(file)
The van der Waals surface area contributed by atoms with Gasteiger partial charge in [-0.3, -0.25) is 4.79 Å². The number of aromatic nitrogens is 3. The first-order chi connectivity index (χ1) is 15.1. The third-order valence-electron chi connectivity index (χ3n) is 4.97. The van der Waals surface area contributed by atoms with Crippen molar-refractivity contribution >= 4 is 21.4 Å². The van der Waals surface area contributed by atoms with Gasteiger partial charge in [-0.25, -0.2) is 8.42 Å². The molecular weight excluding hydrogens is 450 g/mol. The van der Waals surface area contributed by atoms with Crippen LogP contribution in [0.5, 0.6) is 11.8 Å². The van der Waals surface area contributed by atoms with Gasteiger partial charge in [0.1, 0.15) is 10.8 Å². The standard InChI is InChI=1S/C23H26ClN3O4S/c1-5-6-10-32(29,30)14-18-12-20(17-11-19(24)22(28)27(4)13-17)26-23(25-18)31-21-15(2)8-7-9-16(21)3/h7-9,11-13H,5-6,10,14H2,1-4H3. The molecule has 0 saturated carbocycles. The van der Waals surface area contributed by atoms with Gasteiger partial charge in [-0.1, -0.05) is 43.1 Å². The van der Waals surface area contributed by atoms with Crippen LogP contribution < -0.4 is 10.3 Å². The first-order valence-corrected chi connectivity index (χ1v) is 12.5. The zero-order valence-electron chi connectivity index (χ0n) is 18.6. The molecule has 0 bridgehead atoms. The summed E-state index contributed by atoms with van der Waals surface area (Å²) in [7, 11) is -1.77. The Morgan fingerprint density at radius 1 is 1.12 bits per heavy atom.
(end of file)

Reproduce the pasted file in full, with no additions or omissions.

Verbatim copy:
The van der Waals surface area contributed by atoms with Gasteiger partial charge in [-0.3, -0.25) is 4.79 Å². The number of aromatic nitrogens is 3. The first-order chi connectivity index (χ1) is 15.1. The third-order valence-electron chi connectivity index (χ3n) is 4.97. The van der Waals surface area contributed by atoms with Crippen molar-refractivity contribution >= 4 is 21.4 Å². The van der Waals surface area contributed by atoms with Gasteiger partial charge in [-0.25, -0.2) is 8.42 Å². The molecular weight excluding hydrogens is 450 g/mol. The van der Waals surface area contributed by atoms with Crippen LogP contribution in [0.5, 0.6) is 11.8 Å². The van der Waals surface area contributed by atoms with Gasteiger partial charge in [0.1, 0.15) is 10.8 Å². The standard InChI is InChI=1S/C23H26ClN3O4S/c1-5-6-10-32(29,30)14-18-12-20(17-11-19(24)22(28)27(4)13-17)26-23(25-18)31-21-15(2)8-7-9-16(21)3/h7-9,11-13H,5-6,10,14H2,1-4H3. The molecule has 0 saturated carbocycles. The van der Waals surface area contributed by atoms with Gasteiger partial charge in [-0.1, -0.05) is 43.1 Å². The van der Waals surface area contributed by atoms with Crippen LogP contribution < -0.4 is 10.3 Å². The first-order valence-corrected chi connectivity index (χ1v) is 12.5. The zero-order valence-electron chi connectivity index (χ0n) is 18.6. The molecule has 0 bridgehead atoms. The summed E-state index contributed by atoms with van der Waals surface area (Å²) in [7, 11) is -1.77. The Morgan fingerprint density at radius 1 is 1.12 bits per heavy atom.